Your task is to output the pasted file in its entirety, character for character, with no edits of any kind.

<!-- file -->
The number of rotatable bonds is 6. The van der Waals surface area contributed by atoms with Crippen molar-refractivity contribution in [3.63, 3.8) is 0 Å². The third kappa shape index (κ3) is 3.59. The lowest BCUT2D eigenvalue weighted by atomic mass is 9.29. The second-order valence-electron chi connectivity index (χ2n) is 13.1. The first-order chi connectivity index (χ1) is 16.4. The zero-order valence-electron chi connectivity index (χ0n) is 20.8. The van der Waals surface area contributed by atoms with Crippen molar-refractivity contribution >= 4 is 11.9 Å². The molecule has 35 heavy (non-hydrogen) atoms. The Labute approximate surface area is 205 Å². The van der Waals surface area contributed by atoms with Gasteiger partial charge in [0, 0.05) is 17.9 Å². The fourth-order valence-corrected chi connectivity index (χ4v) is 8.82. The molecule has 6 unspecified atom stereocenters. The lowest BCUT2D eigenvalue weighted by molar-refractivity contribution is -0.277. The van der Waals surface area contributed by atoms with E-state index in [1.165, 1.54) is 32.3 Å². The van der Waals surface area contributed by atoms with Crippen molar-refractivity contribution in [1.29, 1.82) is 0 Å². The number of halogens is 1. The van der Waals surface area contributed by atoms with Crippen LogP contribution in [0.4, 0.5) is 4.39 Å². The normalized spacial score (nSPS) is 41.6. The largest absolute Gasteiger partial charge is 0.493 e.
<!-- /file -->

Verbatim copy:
The number of rotatable bonds is 6. The van der Waals surface area contributed by atoms with Crippen molar-refractivity contribution in [3.63, 3.8) is 0 Å². The third kappa shape index (κ3) is 3.59. The lowest BCUT2D eigenvalue weighted by atomic mass is 9.29. The second-order valence-electron chi connectivity index (χ2n) is 13.1. The first-order chi connectivity index (χ1) is 16.4. The zero-order valence-electron chi connectivity index (χ0n) is 20.8. The van der Waals surface area contributed by atoms with Crippen molar-refractivity contribution >= 4 is 11.9 Å². The molecule has 35 heavy (non-hydrogen) atoms. The Labute approximate surface area is 205 Å². The van der Waals surface area contributed by atoms with Gasteiger partial charge in [0, 0.05) is 17.9 Å². The fourth-order valence-corrected chi connectivity index (χ4v) is 8.82. The molecule has 6 unspecified atom stereocenters. The lowest BCUT2D eigenvalue weighted by molar-refractivity contribution is -0.277. The van der Waals surface area contributed by atoms with E-state index in [1.165, 1.54) is 32.3 Å². The van der Waals surface area contributed by atoms with Crippen molar-refractivity contribution in [1.29, 1.82) is 0 Å². The number of halogens is 1. The van der Waals surface area contributed by atoms with Crippen LogP contribution in [0.4, 0.5) is 4.39 Å². The normalized spacial score (nSPS) is 41.6. The largest absolute Gasteiger partial charge is 0.493 e.